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Prime Minister Scott Morrison in urgent Covid scare after attending Jenny Morrison’s god-daughter’s graduation ball...

Prime Minister Scott Morrison in urgent Covid scare after attending Jenny Morrison’s god-daughter’s graduation ball with 1,000 people

Kincoppal-Rose Bay’s graduation ceremony on Friday was an exposure location
Prime Minister will receive another test on day six of his Covid-19 exposure 
Border opens to visa holders almost two years after closure due to pandemic

By Andrew Brown For Australian Associated Press and Padraig Collins For Daily Mail Australia
Published: 21:15 GMT, 14 December 2021 | Updated: 21:37 GMT, 14 December 2021

Prime Minister Scott Morrison is at the centre of a Covid scare after attending a packed private school graduation ball for his wife Jenny’s god-daughter.  

Mr Morrison has returned two negative Covid-19 tests after he was deemed to be a casual contact at a school event by NSW Health.
He was notified late on Tuesday the Kincoppal-Rose Bay’s graduation ceremony he was at on the previous Friday evening was an exposure location but has since been told he does not need to isolate.

Scott Morrison and his wife Jenny (both pictured) were casual contacts of someone with Covid at a school graduation ceremony

It is understood that NSW Health and the chief medical officer advice Mr Morrison that a function at Kirribilli House with the South Korean president could go ahead on Tuesday night.

The PM will receive another test on day six of his exposure in line with NSW Health guidelines with his planned trip to Queensland on Wednesday going ahead.
The news comes as Australia opens to visa holders almost two years after the nation’s international borders closed due to the pandemic.
From Wednesday skilled workers and international students are allowed to come into Australia without needing a travel exemption.
It follows the federal government’s two-week pause on visa holders being able to return over concern about the arrival of the Omicron variant of Covid.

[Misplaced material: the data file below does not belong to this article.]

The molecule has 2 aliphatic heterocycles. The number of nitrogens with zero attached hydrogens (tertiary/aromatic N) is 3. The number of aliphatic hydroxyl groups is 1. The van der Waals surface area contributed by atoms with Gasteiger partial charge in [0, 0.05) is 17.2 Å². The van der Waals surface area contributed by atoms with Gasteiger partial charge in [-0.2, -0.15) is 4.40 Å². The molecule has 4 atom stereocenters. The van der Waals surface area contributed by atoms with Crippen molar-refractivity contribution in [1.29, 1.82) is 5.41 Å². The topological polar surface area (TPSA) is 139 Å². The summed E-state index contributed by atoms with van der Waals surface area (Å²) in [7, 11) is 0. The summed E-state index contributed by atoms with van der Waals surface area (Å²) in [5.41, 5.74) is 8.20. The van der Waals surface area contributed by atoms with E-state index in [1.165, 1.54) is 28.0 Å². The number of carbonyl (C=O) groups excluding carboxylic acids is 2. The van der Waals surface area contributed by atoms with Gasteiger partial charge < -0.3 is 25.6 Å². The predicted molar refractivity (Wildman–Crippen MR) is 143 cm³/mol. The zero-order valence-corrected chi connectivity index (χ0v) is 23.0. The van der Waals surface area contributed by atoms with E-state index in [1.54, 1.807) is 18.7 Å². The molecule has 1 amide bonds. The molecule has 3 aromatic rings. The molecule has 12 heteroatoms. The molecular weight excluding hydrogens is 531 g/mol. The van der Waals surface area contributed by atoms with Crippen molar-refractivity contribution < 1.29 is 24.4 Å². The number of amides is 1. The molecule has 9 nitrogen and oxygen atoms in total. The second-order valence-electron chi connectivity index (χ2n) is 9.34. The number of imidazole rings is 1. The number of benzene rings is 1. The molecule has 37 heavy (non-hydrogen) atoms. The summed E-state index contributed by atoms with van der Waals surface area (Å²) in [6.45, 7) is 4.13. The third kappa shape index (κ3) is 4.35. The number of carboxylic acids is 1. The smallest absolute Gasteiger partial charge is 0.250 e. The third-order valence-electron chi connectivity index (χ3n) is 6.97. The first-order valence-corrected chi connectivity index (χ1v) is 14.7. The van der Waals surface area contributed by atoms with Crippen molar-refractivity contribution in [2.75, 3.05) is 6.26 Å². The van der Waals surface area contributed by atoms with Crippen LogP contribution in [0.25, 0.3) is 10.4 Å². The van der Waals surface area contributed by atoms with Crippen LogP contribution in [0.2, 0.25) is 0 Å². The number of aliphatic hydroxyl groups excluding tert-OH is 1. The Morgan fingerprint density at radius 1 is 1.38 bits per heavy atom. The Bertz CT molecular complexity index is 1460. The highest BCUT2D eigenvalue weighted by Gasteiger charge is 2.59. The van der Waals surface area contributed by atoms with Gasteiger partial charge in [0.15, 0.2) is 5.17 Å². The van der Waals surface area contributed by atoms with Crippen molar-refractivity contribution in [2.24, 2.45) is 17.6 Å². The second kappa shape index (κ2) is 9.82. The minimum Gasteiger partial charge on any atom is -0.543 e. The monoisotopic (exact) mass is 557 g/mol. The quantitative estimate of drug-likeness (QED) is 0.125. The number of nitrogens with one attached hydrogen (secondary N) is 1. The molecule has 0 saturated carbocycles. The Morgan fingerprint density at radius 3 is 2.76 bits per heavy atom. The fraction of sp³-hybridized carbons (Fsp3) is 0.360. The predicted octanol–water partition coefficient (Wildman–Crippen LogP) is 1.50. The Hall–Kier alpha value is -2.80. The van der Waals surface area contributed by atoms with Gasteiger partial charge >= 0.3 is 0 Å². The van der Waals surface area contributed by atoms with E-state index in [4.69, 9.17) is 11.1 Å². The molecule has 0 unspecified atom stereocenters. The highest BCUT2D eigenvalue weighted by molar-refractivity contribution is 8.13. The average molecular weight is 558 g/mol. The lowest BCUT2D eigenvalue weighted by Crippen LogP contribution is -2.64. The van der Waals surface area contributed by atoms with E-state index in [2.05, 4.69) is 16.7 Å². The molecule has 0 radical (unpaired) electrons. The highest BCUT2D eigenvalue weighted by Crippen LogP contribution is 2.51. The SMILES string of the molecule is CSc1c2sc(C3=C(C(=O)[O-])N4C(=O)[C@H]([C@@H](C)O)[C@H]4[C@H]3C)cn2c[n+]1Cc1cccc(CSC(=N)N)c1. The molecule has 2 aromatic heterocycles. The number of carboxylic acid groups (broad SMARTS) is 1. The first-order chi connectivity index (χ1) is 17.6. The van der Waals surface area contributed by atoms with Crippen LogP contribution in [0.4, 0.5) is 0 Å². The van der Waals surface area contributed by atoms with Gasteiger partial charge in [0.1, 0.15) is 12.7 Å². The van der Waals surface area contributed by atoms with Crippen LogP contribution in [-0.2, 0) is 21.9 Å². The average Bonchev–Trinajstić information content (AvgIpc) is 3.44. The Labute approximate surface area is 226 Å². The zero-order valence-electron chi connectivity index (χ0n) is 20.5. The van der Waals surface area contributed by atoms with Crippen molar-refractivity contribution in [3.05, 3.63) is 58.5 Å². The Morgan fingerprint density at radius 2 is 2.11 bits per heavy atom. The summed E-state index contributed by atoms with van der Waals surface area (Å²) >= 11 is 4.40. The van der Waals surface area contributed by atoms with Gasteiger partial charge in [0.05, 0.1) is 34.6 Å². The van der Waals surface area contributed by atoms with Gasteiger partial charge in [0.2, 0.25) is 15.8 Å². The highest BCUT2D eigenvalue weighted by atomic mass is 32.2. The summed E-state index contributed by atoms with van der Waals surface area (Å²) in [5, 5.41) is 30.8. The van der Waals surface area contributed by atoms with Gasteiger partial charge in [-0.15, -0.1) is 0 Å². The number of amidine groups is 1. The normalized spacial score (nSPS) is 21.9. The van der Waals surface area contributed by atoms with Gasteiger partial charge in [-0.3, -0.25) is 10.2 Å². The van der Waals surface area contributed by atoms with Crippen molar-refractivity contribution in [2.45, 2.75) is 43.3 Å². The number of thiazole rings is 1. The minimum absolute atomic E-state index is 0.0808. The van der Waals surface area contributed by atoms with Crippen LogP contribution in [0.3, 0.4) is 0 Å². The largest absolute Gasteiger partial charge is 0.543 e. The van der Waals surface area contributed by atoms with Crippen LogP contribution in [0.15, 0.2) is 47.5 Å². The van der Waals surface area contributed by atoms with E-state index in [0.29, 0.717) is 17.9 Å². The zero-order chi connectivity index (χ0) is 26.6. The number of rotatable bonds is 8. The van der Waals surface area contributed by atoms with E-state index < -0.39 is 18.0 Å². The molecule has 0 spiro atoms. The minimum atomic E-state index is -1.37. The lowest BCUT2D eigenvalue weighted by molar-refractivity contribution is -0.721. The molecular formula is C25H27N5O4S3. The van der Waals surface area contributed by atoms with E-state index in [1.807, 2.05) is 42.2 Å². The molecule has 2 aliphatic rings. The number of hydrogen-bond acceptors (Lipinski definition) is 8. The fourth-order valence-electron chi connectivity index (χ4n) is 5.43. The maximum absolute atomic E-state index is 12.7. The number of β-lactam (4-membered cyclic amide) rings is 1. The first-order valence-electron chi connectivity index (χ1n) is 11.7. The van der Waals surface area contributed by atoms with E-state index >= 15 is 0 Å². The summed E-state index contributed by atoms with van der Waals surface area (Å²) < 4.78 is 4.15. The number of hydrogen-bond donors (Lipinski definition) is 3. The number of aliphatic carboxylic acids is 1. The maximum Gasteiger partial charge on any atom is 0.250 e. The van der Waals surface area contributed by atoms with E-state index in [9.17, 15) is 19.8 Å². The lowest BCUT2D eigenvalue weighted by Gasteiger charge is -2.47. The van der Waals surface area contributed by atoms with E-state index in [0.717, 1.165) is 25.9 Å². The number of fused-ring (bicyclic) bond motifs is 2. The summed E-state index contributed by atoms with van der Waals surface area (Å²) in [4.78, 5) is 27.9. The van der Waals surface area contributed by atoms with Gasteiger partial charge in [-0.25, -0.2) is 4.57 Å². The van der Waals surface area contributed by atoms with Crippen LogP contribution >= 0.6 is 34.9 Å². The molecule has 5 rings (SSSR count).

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Despite Omicron leading to spikes in case numbers in several states, the pause will end on schedule.
The resumption means a travel bubble with Japan and South Korea can also begin.

South Korean President Moon Jae-in (pictured centre, left) and Australian Prime Minister Scott Morrison (right) take a walk at Mr Morrison’s official residence in Sydney on December 14

The government estimates about 235,000 visa holders would be eligible to enter the country, including an estimated 133,000 international students.

Universities Australia chief executive Catriona Jackson said she was delighted international students could at last return.
‘We have missed their presence dearly and couldn’t be more delighted to welcome them back from today,’ Ms Jackson said.
‘We recognise the very real effects Covid-19 has had on their wellbeing, and the resilience they have shown amidst extreme uncertainty.’
Wednesday also marks the reopening of Tasmania’s border, with fully vaccinated travellers able to enter the state.

People entering Tasmania from certain high-risk areas must return a negative Covid test in the 72 hours before they arrive. Unvaccinated people will still need to apply for a travel exemption to enter.
Virus restrictions have also relaxed in NSW, with the unvaccinated now able to enter retail and hospitality venues.

Prime Minister Scott Morrison was on song with Boys In The Band at a school graduation in Sydney, but also had a Covid scare from the event

The ban on unvaccinated people was set to end on December 15 or when NSW hit a 95 per cent fully vaccinated rate, whichever came first.

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NSW’s vaccination rate currently sits at 93.2 per cent.
There have been fears the decision to open up to the unvaccinated will lead to an even bigger spike in Covid-19 cases in the state, after NSW saw a large rise in infections due to Omicron.
There were 804 new cases in NSW on Tuesday, the highest number since the end of the Covid lockdown, with 21 being linked to the Omicron variant.
NSW announced on Tuesday night that fully vaccinated arrivals from eight southern African countries would no longer have to enter 14 days of hotel quarantine, bringing all international arrivals under the same requirements.

NSW Chief Health Officer Kerry Chant said all fully vaccinated international arrivals must still self-isolate for 72 hours.

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